"They are all part of an emerging downtown trend, as cabaret acts superimpose a risqué German style onto the performance art and theater scene below 14th Street. 'The Weimar aesthetic has taken over,' said Justin Bond..." (read more here)Just before Commedia dell'Artemisia opened in 2005, the Great One Man Commedia Epic opened a few doors down and Commedia/Clown was suddenly everywhere.
Just before Stage Kiss opened, Measure for Pleasure, a pseudo-Elizabethan gender-bender opened at the Public, and everyone from "off-off" to "on" was dabbling in the Ridiculous aesthetic.
Just before Kill Me Like You Mean It opened, there were about half a dozen plays trafficking in noir themes and styles, and "film noir" had become practically synonymous with "parody."
Despite the best of our iconoclastic intentions, Stolen Chair always seems to get swirled up in the same zeitgeist that's sucked in everyone else. What does this mean? Well, I'd love to think that we here at Stolen Chair have our finger on the pulse on what's hip and happening in NYC theatre and that someday we'll find a way to be the first one out of the gate, setting trends instead of following them...More likely, however, is that in the midst of our obsession with our own current idee fixe, we see resonances of it everywhere we look. For me, this used to be a paranoid endeavor, constantly looking over my shoulder to protect our precious (intellectual) property. Once I started the blog last November, however, I realized that a much better way to process this energy was to launch an interview series with the people who have beat us to the punch, often with much higher-profile productions, allowing Stolen Chair to be in dialogue with their work instead of in (imagined) competition with it.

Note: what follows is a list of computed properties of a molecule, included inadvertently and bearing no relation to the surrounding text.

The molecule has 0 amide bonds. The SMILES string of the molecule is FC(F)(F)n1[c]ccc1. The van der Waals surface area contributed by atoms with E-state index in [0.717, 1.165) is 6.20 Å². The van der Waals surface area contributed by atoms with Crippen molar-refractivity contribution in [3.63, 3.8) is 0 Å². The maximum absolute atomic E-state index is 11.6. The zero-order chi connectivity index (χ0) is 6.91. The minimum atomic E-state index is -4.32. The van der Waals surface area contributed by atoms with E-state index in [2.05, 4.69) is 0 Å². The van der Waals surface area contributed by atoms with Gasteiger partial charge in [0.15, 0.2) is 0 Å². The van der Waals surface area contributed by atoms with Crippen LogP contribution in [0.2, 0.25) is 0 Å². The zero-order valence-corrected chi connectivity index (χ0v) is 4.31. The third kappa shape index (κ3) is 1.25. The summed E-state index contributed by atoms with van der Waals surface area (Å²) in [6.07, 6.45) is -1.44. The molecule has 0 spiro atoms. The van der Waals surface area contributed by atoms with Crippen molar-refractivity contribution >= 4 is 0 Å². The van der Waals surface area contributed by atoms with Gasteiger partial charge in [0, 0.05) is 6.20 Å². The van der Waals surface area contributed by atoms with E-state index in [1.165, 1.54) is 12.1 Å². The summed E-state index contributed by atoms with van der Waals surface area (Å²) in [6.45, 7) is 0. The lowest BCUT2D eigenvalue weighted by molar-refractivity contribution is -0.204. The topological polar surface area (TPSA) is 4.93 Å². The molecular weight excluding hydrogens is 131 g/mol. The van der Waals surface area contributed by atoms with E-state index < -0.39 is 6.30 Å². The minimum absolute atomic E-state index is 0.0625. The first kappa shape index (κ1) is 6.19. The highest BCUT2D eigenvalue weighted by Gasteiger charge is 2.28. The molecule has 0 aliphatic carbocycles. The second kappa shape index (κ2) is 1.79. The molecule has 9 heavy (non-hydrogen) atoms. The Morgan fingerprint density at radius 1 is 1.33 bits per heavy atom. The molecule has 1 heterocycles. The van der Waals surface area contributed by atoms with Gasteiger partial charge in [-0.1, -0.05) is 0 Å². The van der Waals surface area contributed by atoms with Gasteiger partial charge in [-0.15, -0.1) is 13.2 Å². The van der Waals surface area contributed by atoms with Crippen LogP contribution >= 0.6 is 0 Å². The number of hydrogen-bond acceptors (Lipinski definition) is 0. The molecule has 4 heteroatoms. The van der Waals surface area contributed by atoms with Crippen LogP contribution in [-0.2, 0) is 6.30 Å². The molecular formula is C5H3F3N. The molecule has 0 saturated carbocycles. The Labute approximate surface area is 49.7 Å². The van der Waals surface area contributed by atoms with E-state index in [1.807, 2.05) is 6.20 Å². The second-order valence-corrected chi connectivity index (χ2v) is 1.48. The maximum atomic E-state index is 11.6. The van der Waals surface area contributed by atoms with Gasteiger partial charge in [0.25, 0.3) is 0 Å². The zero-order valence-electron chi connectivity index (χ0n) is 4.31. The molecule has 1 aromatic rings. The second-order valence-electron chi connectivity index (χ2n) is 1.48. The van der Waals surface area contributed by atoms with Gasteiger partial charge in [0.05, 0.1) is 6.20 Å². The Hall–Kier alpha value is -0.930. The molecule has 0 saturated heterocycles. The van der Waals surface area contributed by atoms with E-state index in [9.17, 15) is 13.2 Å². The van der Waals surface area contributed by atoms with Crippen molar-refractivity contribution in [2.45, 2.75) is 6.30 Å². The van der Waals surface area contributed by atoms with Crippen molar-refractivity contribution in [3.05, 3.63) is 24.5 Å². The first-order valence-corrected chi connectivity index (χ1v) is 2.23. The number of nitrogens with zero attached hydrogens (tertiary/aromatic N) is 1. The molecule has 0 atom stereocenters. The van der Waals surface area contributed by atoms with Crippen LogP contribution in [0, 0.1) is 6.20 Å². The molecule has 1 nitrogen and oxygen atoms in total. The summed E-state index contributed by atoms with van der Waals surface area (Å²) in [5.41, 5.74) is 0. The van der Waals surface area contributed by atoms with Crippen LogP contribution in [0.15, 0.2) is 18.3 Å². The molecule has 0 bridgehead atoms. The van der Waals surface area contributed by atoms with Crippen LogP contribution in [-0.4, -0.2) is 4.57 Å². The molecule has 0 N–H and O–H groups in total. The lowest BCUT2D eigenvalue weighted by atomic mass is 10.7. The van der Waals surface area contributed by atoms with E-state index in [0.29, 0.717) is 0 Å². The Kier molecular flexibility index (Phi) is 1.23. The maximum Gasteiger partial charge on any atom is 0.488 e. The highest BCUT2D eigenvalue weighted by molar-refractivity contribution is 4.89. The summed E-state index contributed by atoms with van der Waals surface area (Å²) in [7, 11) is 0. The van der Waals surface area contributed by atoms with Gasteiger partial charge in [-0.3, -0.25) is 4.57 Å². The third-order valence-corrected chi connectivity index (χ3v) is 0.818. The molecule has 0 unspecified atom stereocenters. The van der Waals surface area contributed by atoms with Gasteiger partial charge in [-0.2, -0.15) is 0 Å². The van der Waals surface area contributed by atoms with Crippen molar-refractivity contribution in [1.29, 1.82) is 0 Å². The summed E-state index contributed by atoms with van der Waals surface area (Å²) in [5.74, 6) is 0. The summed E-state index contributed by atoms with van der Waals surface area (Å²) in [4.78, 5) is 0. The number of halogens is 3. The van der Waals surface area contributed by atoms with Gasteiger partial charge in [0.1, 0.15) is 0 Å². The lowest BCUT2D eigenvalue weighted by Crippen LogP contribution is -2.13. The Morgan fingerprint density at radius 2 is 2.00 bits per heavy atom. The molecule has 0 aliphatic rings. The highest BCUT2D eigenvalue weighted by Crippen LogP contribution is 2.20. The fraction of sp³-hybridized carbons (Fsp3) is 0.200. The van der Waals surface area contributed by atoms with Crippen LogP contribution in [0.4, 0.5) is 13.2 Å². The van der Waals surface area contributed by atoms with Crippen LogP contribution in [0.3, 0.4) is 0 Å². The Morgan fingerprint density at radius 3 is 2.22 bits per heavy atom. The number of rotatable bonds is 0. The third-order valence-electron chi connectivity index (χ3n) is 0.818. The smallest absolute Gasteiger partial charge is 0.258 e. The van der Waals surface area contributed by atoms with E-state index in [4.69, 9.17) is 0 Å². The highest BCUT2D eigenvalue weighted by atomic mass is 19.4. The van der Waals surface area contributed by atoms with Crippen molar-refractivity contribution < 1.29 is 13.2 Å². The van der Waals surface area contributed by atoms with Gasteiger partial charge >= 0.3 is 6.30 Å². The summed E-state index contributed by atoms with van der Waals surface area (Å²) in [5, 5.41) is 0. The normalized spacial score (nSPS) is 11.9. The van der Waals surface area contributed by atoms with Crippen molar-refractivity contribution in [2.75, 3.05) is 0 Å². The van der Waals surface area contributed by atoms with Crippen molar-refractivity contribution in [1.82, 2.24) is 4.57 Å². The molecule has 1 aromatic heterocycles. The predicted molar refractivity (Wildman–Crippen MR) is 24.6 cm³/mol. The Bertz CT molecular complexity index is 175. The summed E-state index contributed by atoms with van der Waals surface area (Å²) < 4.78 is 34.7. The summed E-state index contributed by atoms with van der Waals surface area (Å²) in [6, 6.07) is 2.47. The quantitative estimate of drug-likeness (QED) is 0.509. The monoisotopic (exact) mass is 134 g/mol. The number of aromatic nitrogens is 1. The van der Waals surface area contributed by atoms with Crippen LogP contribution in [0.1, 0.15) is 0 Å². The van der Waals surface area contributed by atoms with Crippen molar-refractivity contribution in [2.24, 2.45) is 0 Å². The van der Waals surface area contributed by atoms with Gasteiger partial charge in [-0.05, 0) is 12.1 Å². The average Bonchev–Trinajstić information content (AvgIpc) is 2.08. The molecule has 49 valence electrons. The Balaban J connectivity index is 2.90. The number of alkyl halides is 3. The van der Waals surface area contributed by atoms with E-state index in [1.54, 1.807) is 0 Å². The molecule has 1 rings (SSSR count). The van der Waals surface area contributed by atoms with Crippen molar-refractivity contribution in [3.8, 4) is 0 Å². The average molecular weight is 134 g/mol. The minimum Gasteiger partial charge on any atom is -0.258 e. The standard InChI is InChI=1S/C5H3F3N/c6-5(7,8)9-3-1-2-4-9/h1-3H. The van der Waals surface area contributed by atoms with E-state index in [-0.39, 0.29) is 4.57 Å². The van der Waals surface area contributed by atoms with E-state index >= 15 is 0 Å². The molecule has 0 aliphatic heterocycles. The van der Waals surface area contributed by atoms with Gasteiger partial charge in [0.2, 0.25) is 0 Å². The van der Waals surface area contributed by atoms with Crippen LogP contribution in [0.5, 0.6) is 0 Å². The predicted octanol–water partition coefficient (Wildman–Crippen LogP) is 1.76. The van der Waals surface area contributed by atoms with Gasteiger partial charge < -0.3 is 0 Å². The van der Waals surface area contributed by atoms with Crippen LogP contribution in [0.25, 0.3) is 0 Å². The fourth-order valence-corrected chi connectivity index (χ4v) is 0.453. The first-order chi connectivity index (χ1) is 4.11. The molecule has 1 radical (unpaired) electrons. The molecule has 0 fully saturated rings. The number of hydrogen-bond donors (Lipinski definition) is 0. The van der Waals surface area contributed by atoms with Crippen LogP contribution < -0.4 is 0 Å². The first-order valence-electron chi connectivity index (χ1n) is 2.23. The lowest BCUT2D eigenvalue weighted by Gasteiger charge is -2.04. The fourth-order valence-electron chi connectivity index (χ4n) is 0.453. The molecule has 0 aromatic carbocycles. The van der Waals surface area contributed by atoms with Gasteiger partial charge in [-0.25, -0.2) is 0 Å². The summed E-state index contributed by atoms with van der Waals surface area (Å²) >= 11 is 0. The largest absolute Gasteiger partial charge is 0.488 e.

So, here's to Weimar taking over downtown! If you're an artist associated at all with one of these Weimar-inspired events or if you're dabbling with Weimar as a period and/or style in your work, please contact me and we'll set-up an interview...